I’d actually just told the boy I had only been dating for a couple of months that I loved him.

  Shoot, shoot, shoot.

  What did I do in this situation? I was such a big idiot!

  I dropped his hand immediately. Instead of it flinching away from the clingy, arguably crazy girlfriend, it cupped my cheek roughly, yanking my head forward, and Kill touched my forehead to his.

  “What did you just say, Freckles?” he rasped, his eyes glued to mine.

  I blinked rapidly, my heart pounding so hard I thought it might explode out of my chest. “I-I,” I stuttered.

  “You love me?” he asked in a voice so full of disbelief, so full of vulnerability that it made my heart stop right there in my chest.

  Everything in me stilled and I gained beautiful clarity. “Yes,” I said in a clear voice. “I love you, Killian Decesare.”

  There was a moment of complete stillness as my words filled up the car. Filled up my soul.

  “Fuck,” he muttered. He closed his eyes for a long moment, and when he opened them, the raw emotion in them had tears clogging up my throat.

  “For the last five years, life has given me nothing but shit,” he whispered. “No gifts, no breaks, no respite, now I know…” He paused. “Now I know why. Been eating that shit so I could get given this gift.” His hands tightened at my cheeks. “What I’m holding in my hands. Hearing those words, it’s worth the five years of shit. Hell, it’d be worth fifty.”

  Tears rolled freely down my cheeks. Kill wiped them away with his thumbs.

  “Gotta kiss you now, Freckles,” he muttered. “Gotta taste those words on your lips.”

  “Okay,” I whispered.

  I barely got the ‘kay out before Killian’s head bent and captured my mouth. I expected the kiss to mirror the tenderness of his words, of his gaze. It didn’t. It was ferocious. Relentless. Unlike anything I’d ever experienced in my life. Like nothing I ever thought I’d experience. I couldn’t get enough of that kiss. I was angry at the confines of the car, the angle making me unable to press my body to his.

  Kill seemed to sense my frustration, or felt it himself because he let out a sound at the back of his throat and lifted me with ease across the car so I was in his lap. Our lips didn’t stop moving the entire time. It seemed I didn’t breathe the entire time. I pressed myself as close as I could to him. I couldn’t get close enough. It was like I wanted to crawl inside his skin. That’s how frantic I was.

  Kill’s hand went to my neck, pulling himself back slightly. We were both breathing heavily.

  “As much as I hate to say it, and trust me, it almost physically pains me to do so, but you need to get outta the car, Freckles,” he ordered, his voice thick.

  It took me a couple of seconds to understand his meaning, and despite the electricity coursing through my veins, I blushed.

  I leaned back, moving to climb out the driver’s door. Kill’s hands at my neck didn’t let me go. Instead, he pulled me in for one more gentle, open-mouthed kiss. He held me for a moment longer, then released me.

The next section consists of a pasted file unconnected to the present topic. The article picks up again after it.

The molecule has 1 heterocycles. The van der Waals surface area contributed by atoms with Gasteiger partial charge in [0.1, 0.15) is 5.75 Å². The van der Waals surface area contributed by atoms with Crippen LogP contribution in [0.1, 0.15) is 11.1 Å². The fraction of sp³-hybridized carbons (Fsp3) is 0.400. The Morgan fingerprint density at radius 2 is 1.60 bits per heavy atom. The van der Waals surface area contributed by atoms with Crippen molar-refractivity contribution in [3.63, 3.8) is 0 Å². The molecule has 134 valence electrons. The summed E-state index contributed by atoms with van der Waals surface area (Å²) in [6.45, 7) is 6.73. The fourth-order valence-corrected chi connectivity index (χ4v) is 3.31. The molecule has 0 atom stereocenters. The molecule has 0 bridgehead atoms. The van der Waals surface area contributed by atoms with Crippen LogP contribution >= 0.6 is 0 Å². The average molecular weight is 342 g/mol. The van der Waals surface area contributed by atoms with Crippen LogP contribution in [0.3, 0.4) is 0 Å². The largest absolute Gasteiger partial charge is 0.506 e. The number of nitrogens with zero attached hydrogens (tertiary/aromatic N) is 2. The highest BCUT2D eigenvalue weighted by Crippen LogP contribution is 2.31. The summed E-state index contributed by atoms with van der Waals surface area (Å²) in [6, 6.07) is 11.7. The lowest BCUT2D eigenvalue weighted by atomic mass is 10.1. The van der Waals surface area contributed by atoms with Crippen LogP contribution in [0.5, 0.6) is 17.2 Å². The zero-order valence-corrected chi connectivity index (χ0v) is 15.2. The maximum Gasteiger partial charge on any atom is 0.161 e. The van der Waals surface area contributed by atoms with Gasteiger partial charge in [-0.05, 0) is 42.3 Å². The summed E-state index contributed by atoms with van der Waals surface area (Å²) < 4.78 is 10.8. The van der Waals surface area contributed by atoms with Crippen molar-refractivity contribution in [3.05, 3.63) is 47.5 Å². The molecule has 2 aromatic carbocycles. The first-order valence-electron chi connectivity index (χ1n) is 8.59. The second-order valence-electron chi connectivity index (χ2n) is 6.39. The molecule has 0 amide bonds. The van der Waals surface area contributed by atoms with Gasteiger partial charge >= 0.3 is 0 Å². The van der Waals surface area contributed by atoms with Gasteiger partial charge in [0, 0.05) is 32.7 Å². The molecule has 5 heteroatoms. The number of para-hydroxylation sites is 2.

I climbed out on shaky feet, a little scared my knees would buckle. I managed to stay upright for the short amount of time it took for Kill to knife out of his car and grasp my hand firmly. He eyed the house in front of us, his jaw hard.

  “Let the record state I’m firmly against this,” he muttered.

  “So noted,” I replied, squeezing his hand.

  He gave me a quick glance, swore under his breath, then
stepped his motorcycle boot forward.

  It was only as his hand circled around the doorknob that I realized he hadn’t said he loved me too.


  It was dark inside. I shouldn’t have been surprised. Walking up the cracked front walk, I had noticed all the curtains were drawn. The outside of the house was in a state of disrepair. The white paint was peeling, and half looked like the sun had melted it. On either side of the cracked pavers were forgotten flowerbeds, overgrown and scattered with what looked like dead roses. I was fascinated with them before I moved my gaze to the lawn. It was the only thing that hinted that someone was taking care of the place. Though it was yellowing in places, it was freshly cut.

  “This you?” I nodded to the lawn.

  Kill merely shrugged.

  He was silent when we got into the dark room, which smelled of cigarette smoke. It took a couple of minutes for my eyes to adjust to the darkness as Kill closed the door behind us. We had walked into a small living room. It was sparse, only a sofa with a faded floral pattern, a couple of old lazy boys, a coffee table, which was littered with various bottles, and a TV, which was blaring with infomercials. The walls were bare, but there was faded rectangles where I assumed pictures used to hang.